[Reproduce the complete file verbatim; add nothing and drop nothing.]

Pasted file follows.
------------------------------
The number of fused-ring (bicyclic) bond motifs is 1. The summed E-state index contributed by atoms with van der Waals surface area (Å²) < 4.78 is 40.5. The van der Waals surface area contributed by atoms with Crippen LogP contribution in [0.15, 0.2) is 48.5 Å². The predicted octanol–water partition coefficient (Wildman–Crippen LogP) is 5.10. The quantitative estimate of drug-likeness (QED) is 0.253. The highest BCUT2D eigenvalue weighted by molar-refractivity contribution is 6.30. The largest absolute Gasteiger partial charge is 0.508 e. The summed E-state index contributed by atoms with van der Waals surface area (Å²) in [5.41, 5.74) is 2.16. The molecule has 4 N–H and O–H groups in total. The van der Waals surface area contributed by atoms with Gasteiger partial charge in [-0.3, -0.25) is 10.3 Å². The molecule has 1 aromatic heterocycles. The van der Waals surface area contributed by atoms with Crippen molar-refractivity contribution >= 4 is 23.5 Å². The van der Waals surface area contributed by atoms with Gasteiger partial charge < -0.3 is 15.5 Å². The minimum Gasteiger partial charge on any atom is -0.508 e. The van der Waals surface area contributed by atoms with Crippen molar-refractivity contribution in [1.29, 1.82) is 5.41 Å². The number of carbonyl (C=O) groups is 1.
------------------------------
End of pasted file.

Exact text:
The number of fused-ring (bicyclic) bond motifs is 1. The summed E-state index contributed by atoms with van der Waals surface area (Å²) < 4.78 is 40.5. The van der Waals surface area contributed by atoms with Crippen LogP contribution in [0.15, 0.2) is 48.5 Å². The predicted octanol–water partition coefficient (Wildman–Crippen LogP) is 5.10. The quantitative estimate of drug-likeness (QED) is 0.253. The highest BCUT2D eigenvalue weighted by molar-refractivity contribution is 6.30. The largest absolute Gasteiger partial charge is 0.508 e. The summed E-state index contributed by atoms with van der Waals surface area (Å²) in [5.41, 5.74) is 2.16. The molecule has 4 N–H and O–H groups in total. The van der Waals surface area contributed by atoms with Gasteiger partial charge in [-0.3, -0.25) is 10.3 Å². The molecule has 1 aromatic heterocycles. The van der Waals surface area contributed by atoms with Crippen molar-refractivity contribution >= 4 is 23.5 Å². The van der Waals surface area contributed by atoms with Gasteiger partial charge < -0.3 is 15.5 Å². The minimum Gasteiger partial charge on any atom is -0.508 e. The van der Waals surface area contributed by atoms with Crippen molar-refractivity contribution in [1.29, 1.82) is 5.41 Å². The number of carbonyl (C=O) groups is 1.